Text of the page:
21st Century Fox takeover of Sky likely headed to competition watchdog

 
Oliver Gill
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Karen Bradley said today she is "minded to" refer the Fox takeover of Sky on a second ground (Source: Getty)

The 21st Century Fox takeover of Sky will likely be referred to the competition regulator, the culture secretary announced today, after a fresh hurdle was put in the way of the deal..

Karen Bradley said she was "minded to" refer the takeover the Competition and Markets Authority (CMA) on the grounds of media plurality.

And following additional representations from the UK's broadcasting regulator Ofcom, Bradley said she is now "minded to" refer the deal to the CMA on the grounds of broadcasting standards.

The reference to the CMA on media plurality was widely expected after Bradley previously stated she was "minded to" do so.

But a referral on the grounds of broadcasting standards follows Bradley's request for Ofcom to reconsider its original findings earlier this year.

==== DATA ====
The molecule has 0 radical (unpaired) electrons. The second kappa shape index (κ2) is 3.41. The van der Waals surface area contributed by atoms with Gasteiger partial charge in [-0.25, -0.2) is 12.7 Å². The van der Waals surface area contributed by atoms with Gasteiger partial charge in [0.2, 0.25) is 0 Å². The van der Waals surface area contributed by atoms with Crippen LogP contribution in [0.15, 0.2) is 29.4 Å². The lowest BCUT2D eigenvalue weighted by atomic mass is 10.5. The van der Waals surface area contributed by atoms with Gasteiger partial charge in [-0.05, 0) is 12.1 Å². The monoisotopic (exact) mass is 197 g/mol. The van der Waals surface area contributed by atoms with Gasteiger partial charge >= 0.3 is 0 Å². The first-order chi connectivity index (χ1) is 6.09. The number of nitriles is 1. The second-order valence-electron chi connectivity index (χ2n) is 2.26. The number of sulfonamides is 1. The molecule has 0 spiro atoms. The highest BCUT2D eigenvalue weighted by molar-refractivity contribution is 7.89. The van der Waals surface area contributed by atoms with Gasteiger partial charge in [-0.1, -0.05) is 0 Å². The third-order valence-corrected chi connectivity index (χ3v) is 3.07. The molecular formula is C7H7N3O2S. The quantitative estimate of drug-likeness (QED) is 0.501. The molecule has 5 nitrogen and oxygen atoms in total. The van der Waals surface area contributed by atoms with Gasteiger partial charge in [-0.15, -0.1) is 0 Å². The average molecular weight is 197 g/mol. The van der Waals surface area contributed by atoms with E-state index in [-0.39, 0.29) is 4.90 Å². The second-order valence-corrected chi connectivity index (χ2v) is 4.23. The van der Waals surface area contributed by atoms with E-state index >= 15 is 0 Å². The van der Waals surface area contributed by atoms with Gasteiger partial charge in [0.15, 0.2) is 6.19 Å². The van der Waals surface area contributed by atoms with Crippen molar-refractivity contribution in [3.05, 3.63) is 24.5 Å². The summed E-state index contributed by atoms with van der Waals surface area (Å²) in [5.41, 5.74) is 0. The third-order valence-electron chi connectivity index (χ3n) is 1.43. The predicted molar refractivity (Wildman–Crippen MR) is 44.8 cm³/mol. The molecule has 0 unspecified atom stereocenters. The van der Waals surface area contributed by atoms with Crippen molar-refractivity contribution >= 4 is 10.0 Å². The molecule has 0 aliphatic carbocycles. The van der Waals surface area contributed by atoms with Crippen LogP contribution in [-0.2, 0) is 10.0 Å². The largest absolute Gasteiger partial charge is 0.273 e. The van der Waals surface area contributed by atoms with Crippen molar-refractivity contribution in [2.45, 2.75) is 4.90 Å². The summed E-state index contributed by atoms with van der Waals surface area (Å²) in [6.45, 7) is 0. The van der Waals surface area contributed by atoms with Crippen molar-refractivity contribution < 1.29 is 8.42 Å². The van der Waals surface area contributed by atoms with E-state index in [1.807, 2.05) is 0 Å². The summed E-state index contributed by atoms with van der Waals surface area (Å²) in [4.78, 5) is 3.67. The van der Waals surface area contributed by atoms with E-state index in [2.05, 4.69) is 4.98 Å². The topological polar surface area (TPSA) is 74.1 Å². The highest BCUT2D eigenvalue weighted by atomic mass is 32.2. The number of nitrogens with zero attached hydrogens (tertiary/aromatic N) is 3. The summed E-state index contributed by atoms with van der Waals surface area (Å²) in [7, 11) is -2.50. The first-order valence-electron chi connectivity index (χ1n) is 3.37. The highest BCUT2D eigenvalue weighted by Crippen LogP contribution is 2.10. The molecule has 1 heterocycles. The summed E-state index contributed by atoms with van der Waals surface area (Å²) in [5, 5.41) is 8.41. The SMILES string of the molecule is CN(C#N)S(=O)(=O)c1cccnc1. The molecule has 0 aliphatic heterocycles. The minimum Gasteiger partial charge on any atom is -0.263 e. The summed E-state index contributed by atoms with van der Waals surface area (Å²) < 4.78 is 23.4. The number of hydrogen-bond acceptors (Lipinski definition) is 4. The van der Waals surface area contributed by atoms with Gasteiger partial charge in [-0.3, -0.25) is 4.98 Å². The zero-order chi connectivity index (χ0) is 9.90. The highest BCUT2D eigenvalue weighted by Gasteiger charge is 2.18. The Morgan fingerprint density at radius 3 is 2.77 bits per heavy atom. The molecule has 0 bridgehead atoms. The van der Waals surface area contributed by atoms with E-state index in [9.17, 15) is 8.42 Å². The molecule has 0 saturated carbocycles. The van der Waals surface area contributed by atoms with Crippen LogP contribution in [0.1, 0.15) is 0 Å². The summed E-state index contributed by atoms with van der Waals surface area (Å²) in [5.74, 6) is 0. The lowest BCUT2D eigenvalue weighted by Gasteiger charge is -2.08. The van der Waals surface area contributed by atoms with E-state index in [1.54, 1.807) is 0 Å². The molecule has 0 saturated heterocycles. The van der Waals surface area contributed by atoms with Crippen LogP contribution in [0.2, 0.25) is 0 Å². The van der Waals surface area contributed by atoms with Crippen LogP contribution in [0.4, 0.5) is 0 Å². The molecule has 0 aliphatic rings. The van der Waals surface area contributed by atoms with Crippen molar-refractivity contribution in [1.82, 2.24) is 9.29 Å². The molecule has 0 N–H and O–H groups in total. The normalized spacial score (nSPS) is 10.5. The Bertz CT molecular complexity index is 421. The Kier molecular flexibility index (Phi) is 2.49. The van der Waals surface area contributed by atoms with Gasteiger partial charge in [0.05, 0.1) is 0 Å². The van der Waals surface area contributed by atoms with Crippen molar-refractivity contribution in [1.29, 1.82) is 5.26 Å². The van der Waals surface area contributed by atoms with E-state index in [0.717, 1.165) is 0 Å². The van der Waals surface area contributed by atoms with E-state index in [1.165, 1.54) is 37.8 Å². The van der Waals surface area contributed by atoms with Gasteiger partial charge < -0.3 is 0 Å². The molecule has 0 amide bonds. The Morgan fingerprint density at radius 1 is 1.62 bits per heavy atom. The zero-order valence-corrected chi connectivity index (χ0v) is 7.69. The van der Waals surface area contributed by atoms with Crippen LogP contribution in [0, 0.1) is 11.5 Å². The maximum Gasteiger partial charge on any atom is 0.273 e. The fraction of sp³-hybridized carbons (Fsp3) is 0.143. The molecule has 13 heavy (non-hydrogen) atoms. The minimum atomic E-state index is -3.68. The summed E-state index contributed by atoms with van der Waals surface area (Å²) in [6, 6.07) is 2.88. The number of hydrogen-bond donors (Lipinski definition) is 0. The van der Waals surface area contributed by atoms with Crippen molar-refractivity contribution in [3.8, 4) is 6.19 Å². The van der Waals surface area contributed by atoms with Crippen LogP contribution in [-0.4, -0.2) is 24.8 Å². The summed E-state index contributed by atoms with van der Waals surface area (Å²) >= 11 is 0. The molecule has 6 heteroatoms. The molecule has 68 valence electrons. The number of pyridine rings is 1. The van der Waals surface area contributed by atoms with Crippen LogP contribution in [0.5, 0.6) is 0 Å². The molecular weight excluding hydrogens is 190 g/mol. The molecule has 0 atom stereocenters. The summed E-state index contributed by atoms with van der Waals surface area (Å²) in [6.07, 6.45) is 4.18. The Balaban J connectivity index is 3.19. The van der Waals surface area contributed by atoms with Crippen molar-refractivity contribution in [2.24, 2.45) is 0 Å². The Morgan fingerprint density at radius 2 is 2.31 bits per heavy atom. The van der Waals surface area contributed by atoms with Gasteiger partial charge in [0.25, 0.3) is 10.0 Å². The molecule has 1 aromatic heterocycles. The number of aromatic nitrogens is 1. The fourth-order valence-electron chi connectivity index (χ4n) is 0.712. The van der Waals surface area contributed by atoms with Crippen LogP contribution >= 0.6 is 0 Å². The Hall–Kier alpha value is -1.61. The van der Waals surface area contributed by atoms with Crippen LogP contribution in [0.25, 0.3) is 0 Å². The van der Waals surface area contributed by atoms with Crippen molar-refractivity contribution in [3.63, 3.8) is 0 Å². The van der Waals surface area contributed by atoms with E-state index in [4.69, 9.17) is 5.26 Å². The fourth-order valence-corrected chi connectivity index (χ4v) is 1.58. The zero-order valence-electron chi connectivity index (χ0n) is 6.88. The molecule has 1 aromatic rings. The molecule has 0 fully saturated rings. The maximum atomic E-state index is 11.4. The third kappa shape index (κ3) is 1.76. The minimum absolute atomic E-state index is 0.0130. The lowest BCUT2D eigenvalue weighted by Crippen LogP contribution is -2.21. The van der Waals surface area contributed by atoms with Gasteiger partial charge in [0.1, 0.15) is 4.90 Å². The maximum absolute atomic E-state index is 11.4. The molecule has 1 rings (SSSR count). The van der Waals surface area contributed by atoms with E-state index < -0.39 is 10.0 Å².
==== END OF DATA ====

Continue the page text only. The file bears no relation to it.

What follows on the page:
She said:

I have taken careful account of all relevant representations and Ofcom’s advice and have, today - as required by the legislation - written to the parties to inform them I am now minded-to-refer the merger to the CMA on the grounds of genuine commitment to broadcasting standards.

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Ofcom clarification

In Ofcom's original report, the regulator concluded there were "no broadcasting standards concerns that may justify a reference” to the CMA.

However, in its latest update, Ofcom clarified it did have "non-fanciful concerns" on broadcasting standards.

Bradley concluded:

The existence of non-fanciful concerns means that - as a matter of law - the threshold for a reference on the broadcasting standards ground is met.

In light of all representations and Ofcom’s additional advice, I believe these are sufficient to warrant the exercise of my discretion to refer.

The culture secretary said today's "minded to" decision on broadcasting standards can only be confirmed once parties have had the chance to make representations in response. Such parties have 10 days to respond to today's decision.

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If Bradley then confirms a CMA probe, the authority will have six months to report back on its findings on the consequences for either broadcasting standards, media plurality or both, if the deal were to go ahead.